Distinguished Concerts International New York (DCINY) presents Between Heaven and Earth
Distinguished Concerts Orchestra and Distinguished Concerts Singers International
James M. Meaders, DCINY Associate Artistic Director and Conductor, Tom Shelton, Guest Conductor, Richard Sparks, Guest Conductor
Jolaine Kerley, soprano; Timothy J. Anderson, narrator
Stern Auditorium at Carnegie Hall, New York, NY
March 7, 2016
The massed-choir events presented by Distinguished Concerts International New York (DCINY) generally have a very high level of music making and popular success. Monday’s concert was quite a mixed-bag, gathered under the title mentioned above. The singers come from eight states and six foreign countries and are prepared by their individual local conductors before traveling to New York to combine with many other choirs.
The first one-third of the evening was devoted to seven selections for a huge youth choir, containing all age groups from small boys up to high schoolers. They were led efficiently by Tom Shelton, who also made some of the rather slick arrangements. The selections were not performed in the order listed on the program, and one was left out entirely. Perhaps I shouldn’t evaluate this performance with the same rigor I would apply to a professional choir. Surprisingly, the enormous group had trouble actually projecting, except when the vocal writing allowed the voices to soar to higher notes, where one could enjoy the characteristic gleam of such an age-group. The repertoire extended from modern sacred, to Baroque, folk-inspired (Stephen Hatfield’s moving Family Tree), even Italian madrigal. The exciting Ritmo by Dan Davison involved not only singing, but clapping, stomping, finger-snaps, chest thumps, and marching in place—a veritable encyclopedia of eurhythmics, accompanied by piano four-hands (the very capable Matthew Webb, assisted by his page turner).
Several instrumental solos were featured: trumpeters Anna Roman and Jesdelson Vasquez; and flutist Tamar Benami, as well as a fearless (uncredited) choir member for the concluding Go Down Moses. The performance certainly brought pleasure to the many parents and friends of the singers in the audience, and it is good to see young people (a) learning music at all, and (b) working together on something instead of the relentless isolating march of the cell phone.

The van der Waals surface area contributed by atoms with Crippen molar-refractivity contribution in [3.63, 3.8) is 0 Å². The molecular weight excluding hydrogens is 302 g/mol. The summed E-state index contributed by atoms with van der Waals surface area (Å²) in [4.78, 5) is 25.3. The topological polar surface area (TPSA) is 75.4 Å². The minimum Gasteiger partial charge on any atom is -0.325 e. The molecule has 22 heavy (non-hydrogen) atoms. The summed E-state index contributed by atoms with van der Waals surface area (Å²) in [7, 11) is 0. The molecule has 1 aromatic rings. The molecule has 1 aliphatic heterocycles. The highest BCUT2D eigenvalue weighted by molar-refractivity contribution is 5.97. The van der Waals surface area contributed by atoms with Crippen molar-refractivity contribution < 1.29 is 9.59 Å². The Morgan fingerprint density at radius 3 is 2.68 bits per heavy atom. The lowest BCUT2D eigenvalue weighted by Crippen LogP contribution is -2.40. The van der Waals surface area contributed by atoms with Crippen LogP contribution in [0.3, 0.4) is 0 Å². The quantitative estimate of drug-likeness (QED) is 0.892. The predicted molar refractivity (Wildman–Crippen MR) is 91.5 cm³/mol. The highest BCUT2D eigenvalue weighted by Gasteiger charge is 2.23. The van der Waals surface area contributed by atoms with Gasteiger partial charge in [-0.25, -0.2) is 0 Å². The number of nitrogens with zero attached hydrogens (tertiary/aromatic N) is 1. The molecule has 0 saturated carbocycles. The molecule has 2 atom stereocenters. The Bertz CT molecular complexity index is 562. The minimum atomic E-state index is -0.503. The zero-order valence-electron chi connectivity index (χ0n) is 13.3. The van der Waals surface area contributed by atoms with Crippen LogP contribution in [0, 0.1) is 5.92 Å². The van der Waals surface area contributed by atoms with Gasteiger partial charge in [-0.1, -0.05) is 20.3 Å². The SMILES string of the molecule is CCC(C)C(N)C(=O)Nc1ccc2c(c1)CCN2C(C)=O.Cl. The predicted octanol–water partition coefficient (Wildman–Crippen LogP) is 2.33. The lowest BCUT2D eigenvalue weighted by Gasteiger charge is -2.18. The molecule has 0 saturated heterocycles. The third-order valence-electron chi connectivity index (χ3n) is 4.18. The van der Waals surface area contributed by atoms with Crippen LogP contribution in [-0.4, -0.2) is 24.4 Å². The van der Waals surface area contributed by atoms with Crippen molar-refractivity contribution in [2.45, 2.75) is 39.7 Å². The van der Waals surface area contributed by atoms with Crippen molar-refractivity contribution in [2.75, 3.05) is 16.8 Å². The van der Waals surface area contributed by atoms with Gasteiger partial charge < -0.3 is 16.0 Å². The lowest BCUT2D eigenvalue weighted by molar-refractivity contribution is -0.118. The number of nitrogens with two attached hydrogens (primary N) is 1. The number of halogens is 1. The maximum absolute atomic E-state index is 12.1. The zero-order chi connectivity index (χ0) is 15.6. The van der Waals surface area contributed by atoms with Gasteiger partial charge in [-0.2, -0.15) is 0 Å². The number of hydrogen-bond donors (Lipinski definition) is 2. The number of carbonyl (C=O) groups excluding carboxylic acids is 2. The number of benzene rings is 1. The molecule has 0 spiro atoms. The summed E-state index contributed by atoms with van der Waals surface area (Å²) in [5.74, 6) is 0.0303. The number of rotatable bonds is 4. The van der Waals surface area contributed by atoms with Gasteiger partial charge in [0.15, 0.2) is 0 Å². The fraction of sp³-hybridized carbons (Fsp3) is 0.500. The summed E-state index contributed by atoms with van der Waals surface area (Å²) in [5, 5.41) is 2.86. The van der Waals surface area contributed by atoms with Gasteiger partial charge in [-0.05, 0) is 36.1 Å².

After the infamous “brief pause” to shift huge choirs (only ten minutes this time), conductor Richard Sparks led a new chorus, narrator, and soprano, with a small ensemble of piano, organ, two oboes, two French horns, and a percussion assemblage, in the New York premiere of Toronto-based composer Allan Bevan’s Nou Goth Sonne Under Wode. The composer also played his own organ part. This work takes many of the sentiments in the traditional crucifixion scene Stabat Mater and ramps up the grief until a sort of transfiguration occurs to Mary, who then sings a concluding Alleluia. The choral writing relies too heavily on musical clichés of mourning, aiming for monumentality, but the whole was very sincere. The O Vos Omnes section was particularly successful. The part for narrator was a bit odd, sometimes too soft despite amplification. There were other moments when the chorus, narrator, and soloist were drowned out, despite the small instrumental ensemble size. The valiant soprano was the very good Jolaine Kerley, whose clarity and expression were top-notch. She wisely chose to just stop singing the climactic loud high D-flat (her last note) before it gave out entirely, just keeping her mouth open and letting the choral resonance fool you into thinking she was still singing it. Smart lady, this trick was sometimes employed by the likes of Elisabeth Schwarzkopf.
After intermission, James Meaders, one of DCINY’s associate artistic directors, conducted yet another two-hundred-plus singers and large string orchestra in the Sunrise Mass by the young Norwegian composer Ola Gjeilo. This was by far the most beautiful and intriguing work on the program. He set the traditional Latin texts of the Mass, but gave each section a title having to do with the (usually) natural world: The Spheres (Kyrie), Sunrise (Gloria), The City (Credo), Identity (Sanctus) & The Ground (Agnus Dei). His use of tone clusters and overlapping chords makes the musical language seem more modern than it really is, but very beautiful. In The Spheres, motives that are first heard “smudging” into each other are later presented cleanly as a melody by the choir. The work is also cyclic, that is, themes heard are reused elsewhere in the work, a time-honored technique and one that gives unity. There is perhaps a bit of over-reliance on stock “minimalist” gestures in the string parts. The final chord of the piece, on the word Pacem (peace) was stunning in its hushed quality, held for a very, very appropriate long time.
Perhaps music is what’s “between heaven and earth.”